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United States v. Davis

United States District Court, Ninth Circuit

August 19, 2013

UNITED STATES OF AMERICA, Plaintiff,
v.
Byron Davis, a/k/a Duval Gibson, Defendant.

ORDER OF DETENTION PENDING TRIAL

NATHANAEL COUSINS, Magistrate Judge.

In accordance with the Bail Reform Act, 18 U.S.C. § 3142(f), a detention hearing was held on August 14, and continued on August 16, 2013. Defendant was present, represented by his attorney AFPD Daniel Blank. The United States was represented by Assistant U.S. Attorney Alexandra Summer. The hearing was held publicly. Both parties were advised of their opportunity to call witnesses and present evidence. Both parties were advised of their right to appeal this detention order to the District Court.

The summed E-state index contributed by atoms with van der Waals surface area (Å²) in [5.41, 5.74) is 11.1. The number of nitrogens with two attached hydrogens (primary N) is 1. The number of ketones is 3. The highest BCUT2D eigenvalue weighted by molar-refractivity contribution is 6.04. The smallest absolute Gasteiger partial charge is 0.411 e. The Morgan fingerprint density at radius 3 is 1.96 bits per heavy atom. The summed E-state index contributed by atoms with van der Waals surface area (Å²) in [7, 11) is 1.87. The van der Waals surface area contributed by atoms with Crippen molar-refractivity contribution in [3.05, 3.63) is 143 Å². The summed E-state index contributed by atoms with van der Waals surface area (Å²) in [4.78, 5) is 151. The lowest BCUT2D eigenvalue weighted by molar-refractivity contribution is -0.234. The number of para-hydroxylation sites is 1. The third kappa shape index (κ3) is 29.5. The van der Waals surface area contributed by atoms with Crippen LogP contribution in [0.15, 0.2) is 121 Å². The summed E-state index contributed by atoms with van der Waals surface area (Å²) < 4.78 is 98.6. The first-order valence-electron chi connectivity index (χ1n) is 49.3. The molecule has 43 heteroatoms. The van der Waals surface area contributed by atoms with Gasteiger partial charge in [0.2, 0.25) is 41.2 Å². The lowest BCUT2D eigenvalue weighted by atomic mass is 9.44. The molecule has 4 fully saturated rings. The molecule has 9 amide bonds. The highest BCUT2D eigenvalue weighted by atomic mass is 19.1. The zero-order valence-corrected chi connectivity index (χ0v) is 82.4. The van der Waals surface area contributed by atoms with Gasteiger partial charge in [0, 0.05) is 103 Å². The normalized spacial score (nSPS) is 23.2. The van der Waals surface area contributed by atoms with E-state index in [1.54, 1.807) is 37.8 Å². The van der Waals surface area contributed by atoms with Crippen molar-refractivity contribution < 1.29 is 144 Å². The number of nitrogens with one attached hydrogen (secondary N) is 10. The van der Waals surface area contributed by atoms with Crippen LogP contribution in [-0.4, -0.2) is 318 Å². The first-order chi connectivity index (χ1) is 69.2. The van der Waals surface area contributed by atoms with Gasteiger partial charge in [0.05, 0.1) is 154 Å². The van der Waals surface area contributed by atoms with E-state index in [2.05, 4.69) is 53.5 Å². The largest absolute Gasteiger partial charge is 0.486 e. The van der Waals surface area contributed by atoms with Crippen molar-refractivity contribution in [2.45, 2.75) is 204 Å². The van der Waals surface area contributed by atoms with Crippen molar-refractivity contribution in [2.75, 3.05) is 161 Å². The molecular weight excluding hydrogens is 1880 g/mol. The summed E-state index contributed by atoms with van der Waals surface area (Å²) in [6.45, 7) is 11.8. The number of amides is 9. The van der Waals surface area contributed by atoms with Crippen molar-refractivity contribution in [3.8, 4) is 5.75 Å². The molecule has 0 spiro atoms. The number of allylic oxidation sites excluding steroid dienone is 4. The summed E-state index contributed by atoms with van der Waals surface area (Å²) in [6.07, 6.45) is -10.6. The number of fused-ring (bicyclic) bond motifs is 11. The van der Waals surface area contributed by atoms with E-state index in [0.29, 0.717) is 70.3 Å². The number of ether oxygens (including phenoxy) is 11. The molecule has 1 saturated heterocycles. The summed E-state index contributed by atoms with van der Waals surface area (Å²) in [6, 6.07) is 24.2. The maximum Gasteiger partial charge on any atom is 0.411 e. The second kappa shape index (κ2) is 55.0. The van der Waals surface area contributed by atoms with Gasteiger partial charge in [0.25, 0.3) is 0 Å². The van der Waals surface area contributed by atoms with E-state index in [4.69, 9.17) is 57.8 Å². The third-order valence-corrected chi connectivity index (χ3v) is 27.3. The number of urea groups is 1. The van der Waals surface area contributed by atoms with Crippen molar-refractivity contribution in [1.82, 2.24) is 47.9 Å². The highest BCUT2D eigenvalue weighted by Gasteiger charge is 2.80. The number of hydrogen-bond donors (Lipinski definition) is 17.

Davis a/k/a Gibson is charged by indictment with escape from a GEO Care residential reentry center in San Francisco on November 13, 2012, in violation of 18 U.S.C. § 751(a). He has entered a not guilty plea and is presumed innocent.

PART I. PRESUMPTIONS APPLICABLE

The defendant is charged with an offense described in 18 U.S.C. § 3142(f)(1) and the defendant has been convicted of a prior offense described in 18 U.S.C. § 3142(f)(1) while on release pending trial for a federal, state or local offense, and a period of not more than five (5) years has elapsed since the date of conviction or the release of the person from imprisonment, whichever is later.

This establishes a rebuttable presumption that no condition or combination of conditions will reasonably assure the safety of any other person and the community.There is probable cause based upon the criminal complaint to believe that the defendant has committed an offense

A. ___ for which a maximum term of imprisonment of 10 years or more is prescribed in 21 U.S.C. § 801 et seq., § 951 et seq., or § 955a et seq., OR
B. ___ under 18 U.S.C. § 924(c): use of a firearm during the commission of a felony.